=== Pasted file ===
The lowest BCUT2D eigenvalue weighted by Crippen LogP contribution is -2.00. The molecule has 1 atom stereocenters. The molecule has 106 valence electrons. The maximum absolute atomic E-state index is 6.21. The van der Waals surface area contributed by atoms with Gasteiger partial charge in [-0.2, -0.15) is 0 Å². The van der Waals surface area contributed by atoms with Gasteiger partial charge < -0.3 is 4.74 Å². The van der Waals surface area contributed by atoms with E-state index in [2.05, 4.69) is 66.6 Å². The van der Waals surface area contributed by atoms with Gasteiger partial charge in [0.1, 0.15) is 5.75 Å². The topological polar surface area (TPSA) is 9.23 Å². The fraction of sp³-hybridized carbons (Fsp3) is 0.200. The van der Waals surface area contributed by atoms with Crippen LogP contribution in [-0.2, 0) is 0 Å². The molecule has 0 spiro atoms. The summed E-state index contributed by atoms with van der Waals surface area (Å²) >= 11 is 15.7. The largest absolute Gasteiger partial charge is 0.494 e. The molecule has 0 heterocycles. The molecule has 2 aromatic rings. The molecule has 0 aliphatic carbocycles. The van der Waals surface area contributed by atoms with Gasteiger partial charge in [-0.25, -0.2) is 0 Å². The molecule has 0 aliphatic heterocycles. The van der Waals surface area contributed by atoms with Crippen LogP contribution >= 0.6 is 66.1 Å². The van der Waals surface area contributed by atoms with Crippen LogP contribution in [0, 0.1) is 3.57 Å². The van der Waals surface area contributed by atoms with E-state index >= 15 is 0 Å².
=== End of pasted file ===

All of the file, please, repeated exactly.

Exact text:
The lowest BCUT2D eigenvalue weighted by Crippen LogP contribution is -2.00. The molecule has 1 atom stereocenters. The molecule has 106 valence electrons. The maximum absolute atomic E-state index is 6.21. The van der Waals surface area contributed by atoms with Gasteiger partial charge in [-0.2, -0.15) is 0 Å². The van der Waals surface area contributed by atoms with Gasteiger partial charge < -0.3 is 4.74 Å². The van der Waals surface area contributed by atoms with E-state index in [2.05, 4.69) is 66.6 Å². The van der Waals surface area contributed by atoms with Gasteiger partial charge in [0.1, 0.15) is 5.75 Å². The topological polar surface area (TPSA) is 9.23 Å². The fraction of sp³-hybridized carbons (Fsp3) is 0.200. The van der Waals surface area contributed by atoms with Crippen LogP contribution in [-0.2, 0) is 0 Å². The molecule has 0 spiro atoms. The summed E-state index contributed by atoms with van der Waals surface area (Å²) >= 11 is 15.7. The largest absolute Gasteiger partial charge is 0.494 e. The molecule has 0 heterocycles. The molecule has 2 aromatic rings. The molecule has 0 aliphatic carbocycles. The van der Waals surface area contributed by atoms with Gasteiger partial charge in [-0.25, -0.2) is 0 Å². The molecule has 0 aliphatic heterocycles. The van der Waals surface area contributed by atoms with Crippen LogP contribution >= 0.6 is 66.1 Å². The van der Waals surface area contributed by atoms with Crippen LogP contribution in [0, 0.1) is 3.57 Å². The van der Waals surface area contributed by atoms with E-state index >= 15 is 0 Å².